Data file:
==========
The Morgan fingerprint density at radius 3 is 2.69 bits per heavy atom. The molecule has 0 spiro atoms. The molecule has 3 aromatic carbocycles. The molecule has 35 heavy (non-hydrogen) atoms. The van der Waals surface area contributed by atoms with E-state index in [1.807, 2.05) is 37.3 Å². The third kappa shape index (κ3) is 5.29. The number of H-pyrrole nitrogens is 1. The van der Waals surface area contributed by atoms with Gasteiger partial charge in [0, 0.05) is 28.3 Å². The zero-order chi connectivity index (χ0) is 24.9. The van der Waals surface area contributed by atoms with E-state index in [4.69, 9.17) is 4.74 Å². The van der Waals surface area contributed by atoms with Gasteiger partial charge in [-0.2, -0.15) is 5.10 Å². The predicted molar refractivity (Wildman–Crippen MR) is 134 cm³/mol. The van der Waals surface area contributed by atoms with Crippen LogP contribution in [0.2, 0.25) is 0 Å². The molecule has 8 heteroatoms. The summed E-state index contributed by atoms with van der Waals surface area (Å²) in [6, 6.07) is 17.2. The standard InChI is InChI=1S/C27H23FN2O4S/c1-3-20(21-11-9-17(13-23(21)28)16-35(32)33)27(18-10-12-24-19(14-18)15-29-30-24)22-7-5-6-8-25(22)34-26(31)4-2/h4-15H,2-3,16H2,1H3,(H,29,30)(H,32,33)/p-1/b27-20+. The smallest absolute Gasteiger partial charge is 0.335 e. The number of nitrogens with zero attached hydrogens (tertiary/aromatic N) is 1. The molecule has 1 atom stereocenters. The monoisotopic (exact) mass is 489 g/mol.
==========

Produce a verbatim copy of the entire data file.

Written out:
The Morgan fingerprint density at radius 3 is 2.69 bits per heavy atom. The molecule has 0 spiro atoms. The molecule has 3 aromatic carbocycles. The molecule has 35 heavy (non-hydrogen) atoms. The van der Waals surface area contributed by atoms with E-state index in [1.807, 2.05) is 37.3 Å². The third kappa shape index (κ3) is 5.29. The number of H-pyrrole nitrogens is 1. The van der Waals surface area contributed by atoms with Gasteiger partial charge in [0, 0.05) is 28.3 Å². The zero-order chi connectivity index (χ0) is 24.9. The van der Waals surface area contributed by atoms with E-state index in [4.69, 9.17) is 4.74 Å². The van der Waals surface area contributed by atoms with Gasteiger partial charge in [-0.2, -0.15) is 5.10 Å². The predicted molar refractivity (Wildman–Crippen MR) is 134 cm³/mol. The van der Waals surface area contributed by atoms with Crippen LogP contribution in [0.2, 0.25) is 0 Å². The molecule has 8 heteroatoms. The summed E-state index contributed by atoms with van der Waals surface area (Å²) in [6, 6.07) is 17.2. The standard InChI is InChI=1S/C27H23FN2O4S/c1-3-20(21-11-9-17(13-23(21)28)16-35(32)33)27(18-10-12-24-19(14-18)15-29-30-24)22-7-5-6-8-25(22)34-26(31)4-2/h4-15H,2-3,16H2,1H3,(H,29,30)(H,32,33)/p-1/b27-20+. The smallest absolute Gasteiger partial charge is 0.335 e. The number of nitrogens with zero attached hydrogens (tertiary/aromatic N) is 1. The molecule has 1 atom stereocenters. The monoisotopic (exact) mass is 489 g/mol.